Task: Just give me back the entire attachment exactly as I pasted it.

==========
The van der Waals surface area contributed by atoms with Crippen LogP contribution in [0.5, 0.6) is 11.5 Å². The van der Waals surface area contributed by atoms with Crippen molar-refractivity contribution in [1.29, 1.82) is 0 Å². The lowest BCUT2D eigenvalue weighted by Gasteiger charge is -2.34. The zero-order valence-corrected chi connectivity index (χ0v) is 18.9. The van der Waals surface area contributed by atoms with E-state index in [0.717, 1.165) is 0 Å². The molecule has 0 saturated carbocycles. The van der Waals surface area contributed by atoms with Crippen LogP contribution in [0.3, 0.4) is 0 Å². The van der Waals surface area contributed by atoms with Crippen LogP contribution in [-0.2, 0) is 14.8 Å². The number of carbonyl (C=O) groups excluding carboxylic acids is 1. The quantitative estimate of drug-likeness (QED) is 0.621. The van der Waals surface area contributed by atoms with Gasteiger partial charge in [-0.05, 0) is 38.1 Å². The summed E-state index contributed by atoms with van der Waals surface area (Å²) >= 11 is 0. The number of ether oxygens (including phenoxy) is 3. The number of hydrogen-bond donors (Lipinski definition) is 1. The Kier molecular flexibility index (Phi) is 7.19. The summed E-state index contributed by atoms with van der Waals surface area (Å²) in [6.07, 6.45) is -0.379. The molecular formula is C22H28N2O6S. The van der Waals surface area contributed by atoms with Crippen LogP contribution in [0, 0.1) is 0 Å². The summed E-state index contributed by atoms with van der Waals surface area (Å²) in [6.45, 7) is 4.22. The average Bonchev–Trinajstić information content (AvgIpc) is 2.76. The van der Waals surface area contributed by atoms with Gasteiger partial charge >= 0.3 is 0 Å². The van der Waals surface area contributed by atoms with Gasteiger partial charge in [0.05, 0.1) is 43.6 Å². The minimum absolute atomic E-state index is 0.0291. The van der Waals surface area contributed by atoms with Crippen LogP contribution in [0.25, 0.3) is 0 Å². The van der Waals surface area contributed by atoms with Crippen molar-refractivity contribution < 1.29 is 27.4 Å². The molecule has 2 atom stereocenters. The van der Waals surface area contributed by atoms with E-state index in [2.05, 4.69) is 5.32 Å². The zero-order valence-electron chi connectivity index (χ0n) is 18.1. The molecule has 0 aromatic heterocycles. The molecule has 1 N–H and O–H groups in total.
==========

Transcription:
The van der Waals surface area contributed by atoms with Crippen LogP contribution in [0.5, 0.6) is 11.5 Å². The van der Waals surface area contributed by atoms with Crippen molar-refractivity contribution in [1.29, 1.82) is 0 Å². The lowest BCUT2D eigenvalue weighted by Gasteiger charge is -2.34. The zero-order valence-corrected chi connectivity index (χ0v) is 18.9. The van der Waals surface area contributed by atoms with E-state index in [0.717, 1.165) is 0 Å². The molecule has 0 saturated carbocycles. The van der Waals surface area contributed by atoms with Crippen LogP contribution in [0.3, 0.4) is 0 Å². The van der Waals surface area contributed by atoms with Crippen LogP contribution in [-0.2, 0) is 14.8 Å². The number of carbonyl (C=O) groups excluding carboxylic acids is 1. The quantitative estimate of drug-likeness (QED) is 0.621. The van der Waals surface area contributed by atoms with Gasteiger partial charge in [-0.05, 0) is 38.1 Å². The summed E-state index contributed by atoms with van der Waals surface area (Å²) >= 11 is 0. The number of ether oxygens (including phenoxy) is 3. The number of hydrogen-bond donors (Lipinski definition) is 1. The Kier molecular flexibility index (Phi) is 7.19. The summed E-state index contributed by atoms with van der Waals surface area (Å²) in [6.07, 6.45) is -0.379. The molecular formula is C22H28N2O6S. The van der Waals surface area contributed by atoms with Crippen LogP contribution in [0, 0.1) is 0 Å². The summed E-state index contributed by atoms with van der Waals surface area (Å²) in [6.45, 7) is 4.22. The average Bonchev–Trinajstić information content (AvgIpc) is 2.76. The van der Waals surface area contributed by atoms with Gasteiger partial charge >= 0.3 is 0 Å². The van der Waals surface area contributed by atoms with Gasteiger partial charge in [0.05, 0.1) is 43.6 Å². The minimum absolute atomic E-state index is 0.0291. The van der Waals surface area contributed by atoms with Crippen LogP contribution in [0.25, 0.3) is 0 Å². The van der Waals surface area contributed by atoms with Crippen molar-refractivity contribution < 1.29 is 27.4 Å². The molecule has 2 atom stereocenters. The van der Waals surface area contributed by atoms with E-state index in [2.05, 4.69) is 5.32 Å². The zero-order valence-electron chi connectivity index (χ0n) is 18.1. The molecule has 0 aromatic heterocycles. The molecule has 1 N–H and O–H groups in total.